Skip to main content

Despite their claims, companies that hire temporary foreign workers are unlikely to save much money in the long term.

The growing use of the federal government's temporary foreign workers program has led to much discussion about the social costs of outsourcing entry-level jobs to non-Canadians, as well as speculation about how these companies can mitigate the reputational damage caused by their actions.

The companies involved say they can't find Canadians who are able or willing to perform the required tasks, although some observers argue that these companies are simply unwilling to pay market prices for skilled workers.

Interestingly, there appears to be an assumption underlying these discussions that these companies benefit, either strategically or financially, from being able to avoid hiring permanent entry-level employees. This assumption is, in fact, debatable.

Although companies will say they hire temporary foreign workers to reduce their operating costs, these arrangements may be more expensive than one might think when all the true costs are taken into account. A revolving door of employees means that companies accrue costs due to lost productivity every time new employees start (over and over again). The firm must also incur legal and management fees associated with finding and hiring intermediary agencies that can recruit the new workers; if this must be done overseas, this process will be more complicated and expensive to arrange. Overall, the payroll costs may go down, but many of the HR costs remain.

Aside from short-term costs, there are other, longer-term opportunity costs that should be taken into account. By hiring foreign temporary workers, companies fail to build a "pipeline" or internal labour market of employees who can work their way up. Someone hired as an entry-level worker and treated well is in a good position to eventually become an effective manager because he or she has learned the business from the inside out. Companies that fail to retain their entry-level workers have lost the opportunity to create a cadre of well-rounded employees who can move on to mid-level management positions, especially as an organization expands into new areas.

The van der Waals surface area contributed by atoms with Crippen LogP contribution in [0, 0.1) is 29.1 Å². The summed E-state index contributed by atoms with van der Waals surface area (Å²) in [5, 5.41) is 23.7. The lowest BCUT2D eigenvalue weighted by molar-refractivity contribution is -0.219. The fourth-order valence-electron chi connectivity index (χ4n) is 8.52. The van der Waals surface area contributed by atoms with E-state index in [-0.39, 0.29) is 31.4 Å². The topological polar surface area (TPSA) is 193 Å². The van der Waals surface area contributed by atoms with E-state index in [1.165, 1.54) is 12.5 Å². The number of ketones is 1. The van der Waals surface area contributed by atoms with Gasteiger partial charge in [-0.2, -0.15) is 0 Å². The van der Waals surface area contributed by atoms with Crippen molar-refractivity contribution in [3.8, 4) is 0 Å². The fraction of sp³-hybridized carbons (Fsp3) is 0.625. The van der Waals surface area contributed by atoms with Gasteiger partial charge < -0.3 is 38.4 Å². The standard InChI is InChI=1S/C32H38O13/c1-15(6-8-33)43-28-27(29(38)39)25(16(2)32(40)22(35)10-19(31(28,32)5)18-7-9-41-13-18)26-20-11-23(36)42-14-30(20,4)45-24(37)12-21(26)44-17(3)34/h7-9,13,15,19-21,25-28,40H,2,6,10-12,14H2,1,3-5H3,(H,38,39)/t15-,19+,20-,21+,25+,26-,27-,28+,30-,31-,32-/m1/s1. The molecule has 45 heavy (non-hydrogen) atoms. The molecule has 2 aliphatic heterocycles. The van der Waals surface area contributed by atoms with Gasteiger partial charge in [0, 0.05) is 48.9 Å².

The workers hired through the temporary foreign worker program are often dedicated and hard-working individuals who are going to great lengths to find employment that matches their skills. Unfortunately, by definition, they're only employed by the company for a limited amount of time. By the time these workers are trained on local practices and gain significant experience, they're forced to leave. Any innovations or process improvements they've developed in the time they worked at the company walk out the door with them. Of course, given their newly earned experience, they're now likely to be hired by the firm's competitor.

If a company is relying too heavily on temporary foreign workers, it may be symptomatic of a more serious organizational problem. Organizations not willing to recruit and train entry-level workers may not be providing adequate training for employees in other roles. If a company can't develop a strategic plan for the recruitment and selection of local employees, they may not have the capacity to develop other strategic planning functions. Many firms face substantial shareholder pressure for immediate returns on investments, but a short-term focus may cost investors in the long term.

The temporary foreign worker program is counterproductive. It's too focused on filling short-term gaps in the labour market, and it discourages Canadian firms from taking the steps necessary to be innovative and competitive. If the government is truly committed to training, developing and supporting working Canadians, it will cancel the foreign temporary worker program and remove this disincentive to investing in Canadians. The government, instead, can help create a skilled work force by providing adequate funding for Canadian colleges and universities.

Catherine Connelly is a Tier II Canada Research Chair in Organizational Behaviour at McMaster University's DeGroote School of Business.

Interact with The Globe